• CCSS.ELA-LITERACY.SL.7.1:  Engage effectively in a range of collaborative discussions (one-on-one, in groups, and teacher-led) with diverse partners on Grade 7 topics, texts, and issues, building on others' ideas and expressing their own clearly.

Next Generation Science Standards

What You’ll Need

Materials You Provide

  • Dry erase markers
  • Markers
  • Sticky notes, two colors, multiple sheets per student
  • Whiteboard, chalkboard, or chart paper

Required Technology

  • Internet Access: Required
  • Tech Setup: 1 computer per classroom, Monitor/screen, Printer, Projector

Physical Space

  • Classroom


Print the photos from the Human Impacts Photo Gallery and hang them around your classroom. This can be done a few days before the first day of the unit to prime the students.



  • Large-group instruction
  • Large-group learning

Background Information

Animal migration is a pattern of behavior in which animals travel from one habitat to another in search of food, better conditions, or reproductive needs. Many different animal species migrate, and there are many different types of migration. Some are well-known like the monarch butterfly or the Arctic tern, which travel across countries, while others are lesser known, like plankton that migrate up the water column during the night, and down during the day.

Animal migration is an important component of many ecosystems, and migratory animals contribute to human economies, such as recreation, hunting, and tourism, in addition to having cultural and intrinsic value. Unfortunately, human infrastructure and behavior have altered animal migration patterns. From building roads that act as barriers to wildlife crossings, to constructing wind farms that create hazards for birds, bats, and insects, to causing climate change that renders ecosystems uninhabitable for many native organisms, humans are impacting animal migration.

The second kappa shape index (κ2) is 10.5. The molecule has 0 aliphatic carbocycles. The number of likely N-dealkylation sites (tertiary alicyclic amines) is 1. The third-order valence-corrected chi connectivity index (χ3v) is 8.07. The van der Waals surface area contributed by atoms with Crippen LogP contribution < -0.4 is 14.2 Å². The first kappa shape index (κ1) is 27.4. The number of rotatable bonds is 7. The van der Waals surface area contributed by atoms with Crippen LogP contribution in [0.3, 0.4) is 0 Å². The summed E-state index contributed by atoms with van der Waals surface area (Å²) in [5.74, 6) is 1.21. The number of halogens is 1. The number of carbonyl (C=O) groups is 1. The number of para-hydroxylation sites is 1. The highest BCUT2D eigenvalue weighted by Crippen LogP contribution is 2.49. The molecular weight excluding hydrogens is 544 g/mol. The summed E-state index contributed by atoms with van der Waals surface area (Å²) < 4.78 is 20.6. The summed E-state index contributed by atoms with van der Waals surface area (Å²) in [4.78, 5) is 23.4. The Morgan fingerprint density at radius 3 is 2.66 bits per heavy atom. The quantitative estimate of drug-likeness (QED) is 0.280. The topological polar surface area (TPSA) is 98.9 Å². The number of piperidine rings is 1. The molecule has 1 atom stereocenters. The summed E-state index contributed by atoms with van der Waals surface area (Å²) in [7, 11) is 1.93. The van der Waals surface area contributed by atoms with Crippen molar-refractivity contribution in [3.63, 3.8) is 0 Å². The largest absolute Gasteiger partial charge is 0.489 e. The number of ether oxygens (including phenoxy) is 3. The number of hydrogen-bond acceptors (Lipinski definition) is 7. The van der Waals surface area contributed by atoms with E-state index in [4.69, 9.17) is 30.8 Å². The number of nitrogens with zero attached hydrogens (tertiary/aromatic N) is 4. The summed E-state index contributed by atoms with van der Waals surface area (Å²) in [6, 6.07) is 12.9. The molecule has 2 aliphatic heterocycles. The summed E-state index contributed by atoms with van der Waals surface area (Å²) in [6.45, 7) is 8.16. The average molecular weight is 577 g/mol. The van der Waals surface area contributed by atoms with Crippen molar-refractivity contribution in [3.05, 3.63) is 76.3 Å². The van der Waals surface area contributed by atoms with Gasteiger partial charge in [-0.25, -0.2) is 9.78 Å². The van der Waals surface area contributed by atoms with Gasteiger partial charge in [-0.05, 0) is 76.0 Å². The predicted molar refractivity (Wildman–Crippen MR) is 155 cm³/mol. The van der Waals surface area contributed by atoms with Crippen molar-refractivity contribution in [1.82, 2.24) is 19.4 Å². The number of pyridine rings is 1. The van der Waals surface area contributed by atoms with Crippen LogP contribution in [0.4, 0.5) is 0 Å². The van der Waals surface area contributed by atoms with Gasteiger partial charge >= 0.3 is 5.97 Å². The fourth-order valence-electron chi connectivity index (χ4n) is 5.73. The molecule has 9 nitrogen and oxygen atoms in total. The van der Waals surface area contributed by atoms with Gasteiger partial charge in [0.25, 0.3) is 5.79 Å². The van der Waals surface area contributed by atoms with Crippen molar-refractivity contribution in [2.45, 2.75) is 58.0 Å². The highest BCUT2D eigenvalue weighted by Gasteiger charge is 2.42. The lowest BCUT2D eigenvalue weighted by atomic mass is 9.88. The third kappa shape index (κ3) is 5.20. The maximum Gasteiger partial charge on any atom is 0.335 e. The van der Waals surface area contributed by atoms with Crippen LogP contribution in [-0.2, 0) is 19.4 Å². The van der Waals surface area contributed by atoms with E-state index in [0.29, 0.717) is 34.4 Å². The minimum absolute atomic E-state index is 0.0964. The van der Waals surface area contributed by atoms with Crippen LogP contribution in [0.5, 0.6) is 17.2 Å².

Prior Knowledge

  • None

Recommended Prior Activities

  • None


animal migration

process where a community of animals leaves a habitat for part of the year or part of their lives, and moves to habitats that are more hospitable.


reason or set of reasons given with the aim of persuading others that an action or idea is right or wrong.


unplanned or temporary path.


community and interactions of living and nonliving things in an area.


able to be proved with evidence or experience.


data that can be measured, observed, examined, and analyzed to support a conclusion.


to influence or have an effect on something.


an explanation of symbols and abbreviations used on a map, also known as a legend.


symbolic representation of selected characteristics of a place, usually drawn on a flat surface.

map layer

part of a map representing specific features of a place.

migration pattern

predictable movements, in time and space, of a group of animals or people.

migration route

path followed by birds or other animals that migrate regularly.


an answer to a problem.


group of similar organisms that can reproduce with each other.


person or organization that has an interest or investment in a place, situation, or company.

wind turbine

machine that produces power using the motion of wind to turn blades.